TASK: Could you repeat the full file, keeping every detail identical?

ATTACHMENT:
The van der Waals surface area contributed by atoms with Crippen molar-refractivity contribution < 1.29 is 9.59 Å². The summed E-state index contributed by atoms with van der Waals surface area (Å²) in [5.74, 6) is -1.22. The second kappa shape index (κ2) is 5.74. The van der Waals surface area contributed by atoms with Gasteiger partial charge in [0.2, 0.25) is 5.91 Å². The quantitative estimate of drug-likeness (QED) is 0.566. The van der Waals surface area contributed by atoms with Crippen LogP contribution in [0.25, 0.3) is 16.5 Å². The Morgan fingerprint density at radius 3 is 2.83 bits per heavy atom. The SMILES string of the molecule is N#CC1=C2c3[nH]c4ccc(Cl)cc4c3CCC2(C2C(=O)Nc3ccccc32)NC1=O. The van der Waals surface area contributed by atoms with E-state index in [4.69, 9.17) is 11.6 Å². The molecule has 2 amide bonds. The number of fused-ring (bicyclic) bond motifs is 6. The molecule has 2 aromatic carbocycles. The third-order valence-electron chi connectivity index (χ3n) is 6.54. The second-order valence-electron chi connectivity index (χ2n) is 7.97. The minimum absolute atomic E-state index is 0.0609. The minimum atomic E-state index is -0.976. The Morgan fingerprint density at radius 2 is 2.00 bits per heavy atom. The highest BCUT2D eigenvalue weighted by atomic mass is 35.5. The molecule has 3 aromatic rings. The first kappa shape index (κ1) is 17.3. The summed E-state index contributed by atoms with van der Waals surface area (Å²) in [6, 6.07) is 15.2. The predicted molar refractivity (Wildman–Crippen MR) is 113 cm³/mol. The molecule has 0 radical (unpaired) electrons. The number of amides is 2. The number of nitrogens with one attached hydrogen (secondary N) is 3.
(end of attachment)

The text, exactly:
The van der Waals surface area contributed by atoms with Crippen molar-refractivity contribution < 1.29 is 9.59 Å². The summed E-state index contributed by atoms with van der Waals surface area (Å²) in [5.74, 6) is -1.22. The second kappa shape index (κ2) is 5.74. The van der Waals surface area contributed by atoms with Gasteiger partial charge in [0.2, 0.25) is 5.91 Å². The quantitative estimate of drug-likeness (QED) is 0.566. The van der Waals surface area contributed by atoms with Crippen LogP contribution in [0.25, 0.3) is 16.5 Å². The Morgan fingerprint density at radius 3 is 2.83 bits per heavy atom. The SMILES string of the molecule is N#CC1=C2c3[nH]c4ccc(Cl)cc4c3CCC2(C2C(=O)Nc3ccccc32)NC1=O. The van der Waals surface area contributed by atoms with E-state index in [4.69, 9.17) is 11.6 Å². The molecule has 2 amide bonds. The number of fused-ring (bicyclic) bond motifs is 6. The molecule has 2 aromatic carbocycles. The third-order valence-electron chi connectivity index (χ3n) is 6.54. The second-order valence-electron chi connectivity index (χ2n) is 7.97. The minimum absolute atomic E-state index is 0.0609. The minimum atomic E-state index is -0.976. The Morgan fingerprint density at radius 2 is 2.00 bits per heavy atom. The highest BCUT2D eigenvalue weighted by atomic mass is 35.5. The molecule has 3 aromatic rings. The first kappa shape index (κ1) is 17.3. The summed E-state index contributed by atoms with van der Waals surface area (Å²) in [6, 6.07) is 15.2. The predicted molar refractivity (Wildman–Crippen MR) is 113 cm³/mol. The molecule has 0 radical (unpaired) electrons. The number of amides is 2. The number of nitrogens with one attached hydrogen (secondary N) is 3.